TSMC, which built both Apple’s and Huawei’s chips, went into volume production with 7-nm tech in April, and rival Samsung is moving toward commercial 7-nm production later this year or in early 2019. GlobalFoundries recently abandoned its attempts to develop a 7 nm process, reasoning that the multibillion-dollar investment would never pay for itself. And Intel announced delays in its move to its next manufacturing technology, which it calls a 10-nm node but which may be equivalent to others’ 7-nm technology.
Apple’s new A12 Bionic is made up of four CPU cores, six GPU cores, and an 8-core “neural engine” to handle machine learning tasks. According to Apple, the neural engine can perform 5 trillion operations per second—an eight-fold boost—and consumes one-tenth the energy of its previous incarnation. Of the GPU cores, two are designed for performance and are 15 percent faster than their predecessors. The other four are built for efficiency, with a 50 percent improvement on that metric. The system can decide which combination of the three types of cores will run a task most efficiently.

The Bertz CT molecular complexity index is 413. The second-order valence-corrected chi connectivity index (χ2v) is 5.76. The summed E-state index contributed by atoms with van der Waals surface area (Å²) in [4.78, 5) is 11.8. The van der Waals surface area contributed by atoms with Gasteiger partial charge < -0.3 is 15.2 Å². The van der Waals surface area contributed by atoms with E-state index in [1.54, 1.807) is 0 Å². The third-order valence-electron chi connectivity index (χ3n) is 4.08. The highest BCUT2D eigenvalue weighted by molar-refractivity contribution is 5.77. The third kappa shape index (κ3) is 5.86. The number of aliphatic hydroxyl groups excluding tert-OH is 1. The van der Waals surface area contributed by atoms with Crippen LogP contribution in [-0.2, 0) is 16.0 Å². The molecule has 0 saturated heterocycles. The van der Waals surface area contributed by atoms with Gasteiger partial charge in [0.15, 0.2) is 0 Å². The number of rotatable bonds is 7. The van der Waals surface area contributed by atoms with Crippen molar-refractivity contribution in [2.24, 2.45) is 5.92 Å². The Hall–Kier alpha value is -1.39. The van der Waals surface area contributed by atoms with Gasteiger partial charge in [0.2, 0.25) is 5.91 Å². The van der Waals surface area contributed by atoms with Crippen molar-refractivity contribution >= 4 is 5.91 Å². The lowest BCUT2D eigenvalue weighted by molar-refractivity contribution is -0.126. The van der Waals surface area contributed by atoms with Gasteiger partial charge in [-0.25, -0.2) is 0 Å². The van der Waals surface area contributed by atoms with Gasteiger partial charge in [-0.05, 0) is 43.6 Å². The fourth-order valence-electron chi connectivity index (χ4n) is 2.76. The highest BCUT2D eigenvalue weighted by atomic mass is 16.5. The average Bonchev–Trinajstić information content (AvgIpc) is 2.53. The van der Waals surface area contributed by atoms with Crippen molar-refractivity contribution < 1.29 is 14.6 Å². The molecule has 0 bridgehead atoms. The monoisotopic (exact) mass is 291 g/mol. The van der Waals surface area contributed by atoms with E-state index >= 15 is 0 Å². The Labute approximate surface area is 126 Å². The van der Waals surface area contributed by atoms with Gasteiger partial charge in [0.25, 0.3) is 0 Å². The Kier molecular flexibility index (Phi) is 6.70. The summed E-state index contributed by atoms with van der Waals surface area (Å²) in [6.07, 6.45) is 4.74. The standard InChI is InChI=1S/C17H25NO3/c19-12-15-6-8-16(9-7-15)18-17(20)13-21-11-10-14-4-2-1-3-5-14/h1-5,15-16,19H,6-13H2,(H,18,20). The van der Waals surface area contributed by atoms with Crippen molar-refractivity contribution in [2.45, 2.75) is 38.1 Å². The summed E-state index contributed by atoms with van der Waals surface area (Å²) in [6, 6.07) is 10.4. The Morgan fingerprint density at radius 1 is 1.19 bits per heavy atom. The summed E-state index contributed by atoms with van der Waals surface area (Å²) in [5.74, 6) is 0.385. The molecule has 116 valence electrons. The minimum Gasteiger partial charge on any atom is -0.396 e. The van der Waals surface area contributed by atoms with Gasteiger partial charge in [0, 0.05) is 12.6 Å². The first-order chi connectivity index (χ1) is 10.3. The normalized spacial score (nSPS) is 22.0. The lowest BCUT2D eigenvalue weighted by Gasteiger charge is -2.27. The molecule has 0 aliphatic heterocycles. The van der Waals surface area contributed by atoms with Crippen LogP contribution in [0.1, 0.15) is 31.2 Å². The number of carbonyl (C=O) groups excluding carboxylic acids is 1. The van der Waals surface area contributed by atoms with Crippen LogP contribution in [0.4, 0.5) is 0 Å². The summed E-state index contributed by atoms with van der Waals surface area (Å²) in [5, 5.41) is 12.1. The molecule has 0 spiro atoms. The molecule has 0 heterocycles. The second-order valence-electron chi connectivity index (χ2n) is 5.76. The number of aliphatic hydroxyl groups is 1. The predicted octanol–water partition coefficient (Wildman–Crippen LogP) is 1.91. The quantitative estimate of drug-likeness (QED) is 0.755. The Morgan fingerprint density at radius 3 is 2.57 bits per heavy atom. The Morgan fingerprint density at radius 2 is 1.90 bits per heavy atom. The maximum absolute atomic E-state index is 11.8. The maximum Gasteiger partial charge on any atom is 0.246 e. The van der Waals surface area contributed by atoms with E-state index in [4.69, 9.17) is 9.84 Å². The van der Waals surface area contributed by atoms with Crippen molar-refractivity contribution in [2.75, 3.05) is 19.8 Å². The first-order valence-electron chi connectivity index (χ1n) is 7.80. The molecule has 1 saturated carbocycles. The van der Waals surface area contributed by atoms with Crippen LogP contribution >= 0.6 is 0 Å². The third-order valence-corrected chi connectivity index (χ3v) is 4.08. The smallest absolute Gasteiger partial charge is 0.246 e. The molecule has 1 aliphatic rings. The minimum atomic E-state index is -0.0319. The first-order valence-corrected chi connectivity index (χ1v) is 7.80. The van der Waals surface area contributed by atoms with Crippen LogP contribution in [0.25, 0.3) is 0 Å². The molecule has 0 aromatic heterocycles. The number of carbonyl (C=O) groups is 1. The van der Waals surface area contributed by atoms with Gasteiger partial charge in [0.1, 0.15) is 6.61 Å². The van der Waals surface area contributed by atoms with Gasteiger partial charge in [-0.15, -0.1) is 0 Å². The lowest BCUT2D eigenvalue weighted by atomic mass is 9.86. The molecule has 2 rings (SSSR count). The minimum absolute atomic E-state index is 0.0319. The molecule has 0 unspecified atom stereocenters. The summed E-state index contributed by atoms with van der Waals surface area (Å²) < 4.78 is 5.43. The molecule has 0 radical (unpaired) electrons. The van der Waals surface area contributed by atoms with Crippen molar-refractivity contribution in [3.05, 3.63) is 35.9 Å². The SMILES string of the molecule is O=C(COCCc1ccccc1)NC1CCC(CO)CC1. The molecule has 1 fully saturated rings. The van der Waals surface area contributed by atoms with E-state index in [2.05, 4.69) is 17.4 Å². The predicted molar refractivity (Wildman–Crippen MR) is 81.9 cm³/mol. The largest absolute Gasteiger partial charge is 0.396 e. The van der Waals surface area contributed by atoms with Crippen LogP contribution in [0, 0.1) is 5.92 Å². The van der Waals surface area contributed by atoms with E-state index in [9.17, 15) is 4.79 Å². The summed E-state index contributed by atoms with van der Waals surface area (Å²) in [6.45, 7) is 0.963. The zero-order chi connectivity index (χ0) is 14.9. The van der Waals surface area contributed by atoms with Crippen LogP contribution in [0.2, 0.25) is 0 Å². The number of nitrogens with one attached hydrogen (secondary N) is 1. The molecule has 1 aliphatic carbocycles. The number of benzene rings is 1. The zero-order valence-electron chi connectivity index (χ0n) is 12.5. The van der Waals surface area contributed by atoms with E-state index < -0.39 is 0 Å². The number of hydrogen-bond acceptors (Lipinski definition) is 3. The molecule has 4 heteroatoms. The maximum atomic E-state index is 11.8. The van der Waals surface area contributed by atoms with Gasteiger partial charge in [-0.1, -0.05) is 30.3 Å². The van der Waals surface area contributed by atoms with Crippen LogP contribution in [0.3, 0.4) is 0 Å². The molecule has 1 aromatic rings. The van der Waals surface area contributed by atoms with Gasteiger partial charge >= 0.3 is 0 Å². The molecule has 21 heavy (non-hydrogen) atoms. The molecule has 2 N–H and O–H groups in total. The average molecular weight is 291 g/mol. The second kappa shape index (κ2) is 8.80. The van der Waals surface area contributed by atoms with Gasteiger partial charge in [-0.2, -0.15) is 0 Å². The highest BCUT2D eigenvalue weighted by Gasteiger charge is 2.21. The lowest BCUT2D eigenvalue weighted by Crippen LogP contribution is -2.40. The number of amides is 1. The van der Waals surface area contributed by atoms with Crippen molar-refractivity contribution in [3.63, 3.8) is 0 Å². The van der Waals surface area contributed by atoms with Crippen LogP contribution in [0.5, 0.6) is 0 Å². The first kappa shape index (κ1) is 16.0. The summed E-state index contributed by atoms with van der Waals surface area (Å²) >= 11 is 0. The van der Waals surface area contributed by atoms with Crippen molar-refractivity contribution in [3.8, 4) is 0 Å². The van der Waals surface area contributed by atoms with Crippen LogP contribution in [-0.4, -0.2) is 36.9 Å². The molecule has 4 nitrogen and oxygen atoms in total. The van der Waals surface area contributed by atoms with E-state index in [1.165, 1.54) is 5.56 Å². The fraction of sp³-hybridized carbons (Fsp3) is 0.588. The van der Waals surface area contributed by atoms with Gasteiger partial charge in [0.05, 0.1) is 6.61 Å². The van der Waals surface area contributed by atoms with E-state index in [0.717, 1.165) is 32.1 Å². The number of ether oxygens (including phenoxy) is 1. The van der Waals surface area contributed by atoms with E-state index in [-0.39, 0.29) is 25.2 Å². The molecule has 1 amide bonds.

Huawei’s chip, the Kirin 980, was unveiled at the IFA 2018 in Berlin on 31 August. It packs 6.9 billion transistors onto a one-square-centimeter chip. The company says it’s the first chip to use processors based on Arm’s Cortex-A76, which is 75 percent more powerful and 58 percent more efficient compared to its predecessors the A73 and A75. It has 8 cores, two big, high-performance ones based on the A76, two middle-performance ones that are also A76s, and four smaller, high-efficiency cores based on a Cortex-A55 design. The system runs on a variation of Arm’s big.LITTLE architecture, in which immediate, intensive workloads are handled by the big processors while sustained background tasks are the job of the little ones.
Kirin 980’s GPU component is called the Mali-G76, and it offers a 46 percent performance boost and a 178 percent efficiency improvement from the previous generation. The chip also has a dual-core neural processing unit that more than doubles the number of images it can recognize to 4,500 images per minute.
Source: IEEE Spectrum